Strong Earthquake Strikes Indonesia

earthquake map
Map of earthquake location today (July 2, 2013) in Indonesia. (Image credit: USGS.)

A powerful earthquake of preliminary magnitude 6.1 struck today in Indonesia, according to the U.S. Geological Survey (USGS).

The temblor's epicenter was 34 miles (55 km) south of Bireun, Indonesia, on the northern end of the island of Sumatra. It originated 6.2 miles (10 km) deep and struck at 2:37 p.m. local time (7:37 UTC), the USGS reports.

Dozens were injured and at least one person was killed in Indonesia's Aceh province after the earthquake damaged houses and triggered a landslide, according to the Associated Press.

Earthquakes of this size can cause significant damage, especially with poorly built structures. Even well designed buildings can be damaged or, in some cases, destroyed depending on the severity of the quake and a building’s proximity to the epicenter. Earthquakes of this size are sometimes followed by significant aftershocks. But the damage caused by any single event depends on the quake's depth, proximity to populated areas, building standards in the region, as well as the type of earthquake. The USGS frequently updates the magnitude of an event after more data is analyzed.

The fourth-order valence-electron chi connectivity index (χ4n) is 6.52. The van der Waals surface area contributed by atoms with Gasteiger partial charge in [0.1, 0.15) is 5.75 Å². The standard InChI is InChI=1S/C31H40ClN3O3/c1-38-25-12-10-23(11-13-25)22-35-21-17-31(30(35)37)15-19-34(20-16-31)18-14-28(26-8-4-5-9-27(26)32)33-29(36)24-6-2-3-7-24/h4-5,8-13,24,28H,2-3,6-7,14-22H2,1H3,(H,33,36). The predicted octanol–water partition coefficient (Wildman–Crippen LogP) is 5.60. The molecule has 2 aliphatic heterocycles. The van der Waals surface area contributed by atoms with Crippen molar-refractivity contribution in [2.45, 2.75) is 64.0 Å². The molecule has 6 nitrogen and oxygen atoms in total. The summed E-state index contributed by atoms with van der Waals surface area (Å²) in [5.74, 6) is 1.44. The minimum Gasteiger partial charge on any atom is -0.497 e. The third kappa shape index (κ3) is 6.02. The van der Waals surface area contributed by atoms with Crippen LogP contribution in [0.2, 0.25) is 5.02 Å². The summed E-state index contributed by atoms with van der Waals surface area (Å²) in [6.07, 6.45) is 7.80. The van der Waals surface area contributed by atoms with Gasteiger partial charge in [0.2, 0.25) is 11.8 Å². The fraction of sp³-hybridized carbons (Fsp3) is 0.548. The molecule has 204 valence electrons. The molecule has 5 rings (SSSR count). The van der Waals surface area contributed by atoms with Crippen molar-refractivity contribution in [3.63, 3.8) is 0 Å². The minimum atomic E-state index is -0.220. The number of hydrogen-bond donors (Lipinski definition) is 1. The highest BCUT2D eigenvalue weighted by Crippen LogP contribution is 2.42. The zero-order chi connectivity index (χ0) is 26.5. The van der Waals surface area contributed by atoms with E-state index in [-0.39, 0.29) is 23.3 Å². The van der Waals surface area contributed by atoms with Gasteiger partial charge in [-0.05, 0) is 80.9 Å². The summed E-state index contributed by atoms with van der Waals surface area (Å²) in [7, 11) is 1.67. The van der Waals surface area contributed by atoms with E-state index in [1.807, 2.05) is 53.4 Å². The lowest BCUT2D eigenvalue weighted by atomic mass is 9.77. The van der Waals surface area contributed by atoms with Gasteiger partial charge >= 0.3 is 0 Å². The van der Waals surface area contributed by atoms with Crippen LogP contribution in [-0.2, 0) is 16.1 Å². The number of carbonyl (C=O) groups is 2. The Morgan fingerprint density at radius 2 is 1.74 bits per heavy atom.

An earthquake's magnitude is a measure of the energy released at the source. It is just one predictor of the shaking that may ensue, which is affected by local and regional geology. Scientists know in a general sense what causes Earthquakes but are unable to predict specific quakes.

This article will be updated if significant additional information becomes available. Find more earthquake news here.

Megan Gannon
Live Science Contributor
Megan has been writing for Live Science and since 2012. Her interests range from archaeology to space exploration, and she has a bachelor's degree in English and art history from New York University. Megan spent two years as a reporter on the national desk at NewsCore. She has watched dinosaur auctions, witnessed rocket launches, licked ancient pottery sherds in Cyprus and flown in zero gravity. Follow her on Twitter and Google+.